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Heart inflammation risk boosted slightly by vaccine, more by COVID-19: Study

Heart inflammation risk boosted slightly by vaccine, more by COVID-19: Study

A nurse prepares a Pfizer BioNTech coronavirus disease (COVID-19) vaccination as part of a vaccine drive by the Fernandeno Tataviam Band of Mission Indians in Arleta, Los Angeles, California, on Aug 23, 2021. (Photo: REUTERS/Lucy Nicholson)

LONDON: The use of Pfizer and German partner BioNTech's widely used COVID-19 vaccine marginally increases the risk of heart inflammation, but the risk is higher among those infected with the coronavirus, a study published on Wednesday (Aug 25) in the New England Journal of Medicine showed.

Among every 100,000 patients who get the vaccine, 1 to 5 will likely develop myocarditis who would not otherwise have developed it, researchers reported based on data from Clalit Health Services, a large Israeli HMO.

That rate is much higher - 11 per 100,000 - among people infected with the coronavirus, they said.

The data comes days after Pfizer-BioNTech's COVID-19 vaccine became the first fully approved vaccine in the United States for people aged 16 and older, a move that could potentially persuade vaccine sceptics to get the shot.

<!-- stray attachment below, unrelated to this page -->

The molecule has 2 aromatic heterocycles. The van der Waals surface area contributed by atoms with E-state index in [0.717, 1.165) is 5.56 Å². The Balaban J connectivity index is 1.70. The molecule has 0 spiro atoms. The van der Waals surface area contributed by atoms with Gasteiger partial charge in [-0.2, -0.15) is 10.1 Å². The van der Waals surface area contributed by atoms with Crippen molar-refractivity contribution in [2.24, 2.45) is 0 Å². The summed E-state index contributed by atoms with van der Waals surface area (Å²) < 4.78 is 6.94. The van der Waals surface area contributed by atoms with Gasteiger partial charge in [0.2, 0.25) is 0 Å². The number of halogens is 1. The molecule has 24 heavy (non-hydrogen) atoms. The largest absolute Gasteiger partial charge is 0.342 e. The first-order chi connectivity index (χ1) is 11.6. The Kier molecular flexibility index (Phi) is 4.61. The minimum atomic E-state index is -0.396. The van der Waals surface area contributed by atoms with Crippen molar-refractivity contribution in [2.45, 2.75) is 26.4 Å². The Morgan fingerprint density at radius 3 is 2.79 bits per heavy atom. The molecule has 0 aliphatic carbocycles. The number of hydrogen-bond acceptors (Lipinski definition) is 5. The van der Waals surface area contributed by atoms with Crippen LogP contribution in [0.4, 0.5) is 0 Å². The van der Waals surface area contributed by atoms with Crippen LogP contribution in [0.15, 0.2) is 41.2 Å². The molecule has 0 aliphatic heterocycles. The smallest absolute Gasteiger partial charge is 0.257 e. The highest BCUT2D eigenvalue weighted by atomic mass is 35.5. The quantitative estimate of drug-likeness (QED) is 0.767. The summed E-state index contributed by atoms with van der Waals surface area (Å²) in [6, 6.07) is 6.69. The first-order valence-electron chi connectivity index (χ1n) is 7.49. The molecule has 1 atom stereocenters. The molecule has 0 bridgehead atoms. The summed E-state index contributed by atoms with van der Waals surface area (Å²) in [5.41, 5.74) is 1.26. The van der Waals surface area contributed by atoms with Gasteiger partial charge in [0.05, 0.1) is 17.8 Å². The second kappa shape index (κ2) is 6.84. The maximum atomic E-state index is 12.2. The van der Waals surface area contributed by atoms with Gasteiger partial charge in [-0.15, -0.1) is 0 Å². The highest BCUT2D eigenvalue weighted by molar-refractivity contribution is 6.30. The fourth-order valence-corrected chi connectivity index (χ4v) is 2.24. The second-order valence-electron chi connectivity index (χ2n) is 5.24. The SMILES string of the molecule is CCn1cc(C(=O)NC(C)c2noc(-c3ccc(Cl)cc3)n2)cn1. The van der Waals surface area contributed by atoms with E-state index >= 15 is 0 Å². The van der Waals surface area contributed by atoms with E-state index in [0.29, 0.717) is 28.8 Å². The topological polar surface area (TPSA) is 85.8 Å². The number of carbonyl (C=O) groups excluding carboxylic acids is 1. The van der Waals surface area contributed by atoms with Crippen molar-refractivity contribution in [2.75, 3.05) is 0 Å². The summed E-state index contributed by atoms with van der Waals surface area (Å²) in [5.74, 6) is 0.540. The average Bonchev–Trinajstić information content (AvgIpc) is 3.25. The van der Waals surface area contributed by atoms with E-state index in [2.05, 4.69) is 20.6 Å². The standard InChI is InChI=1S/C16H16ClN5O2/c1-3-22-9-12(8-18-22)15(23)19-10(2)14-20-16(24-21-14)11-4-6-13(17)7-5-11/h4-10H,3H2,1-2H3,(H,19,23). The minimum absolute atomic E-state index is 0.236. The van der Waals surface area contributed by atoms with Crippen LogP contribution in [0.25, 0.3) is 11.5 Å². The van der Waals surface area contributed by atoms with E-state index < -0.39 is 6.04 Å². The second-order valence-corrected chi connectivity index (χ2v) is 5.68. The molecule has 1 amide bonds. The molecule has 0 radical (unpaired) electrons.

The researchers compared adverse event rates in 884,828 vaccinated individuals and an equal number of unvaccinated people. Overall, 21 persons reported myocarditis in the vaccinated group - mostly young men - compared with 6 people among the unvaccinated.

Most adverse events in vaccinated people were mild, but some, such as myocarditis, are potentially serious, researchers said.

The researchers also analysed adverse event rates in more than 240,000 infected patients. The results indicate that COVID-19 infection is itself a very strong risk factor for myocarditis, and it also substantially increases the risk of other serious adverse events, they said.

"For me this is a really terrific paper in part because it actually takes data from the same system, and tries to provide more information, not just about the potential risks of vaccination, but also the potential benefits of vaccination," said Dr Grace Lee of Stanford University, whose editorial was published with the report.

Pfizer's vaccine, along with a rival mRNA vaccine from Moderna came under regulatory scrutiny in several countries after some reports of cases of heart inflammation.

Israel's health ministry said in June it saw a possible link between such cases and Pfizer's COVID-19 vaccine.

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Source: Reuters/ec

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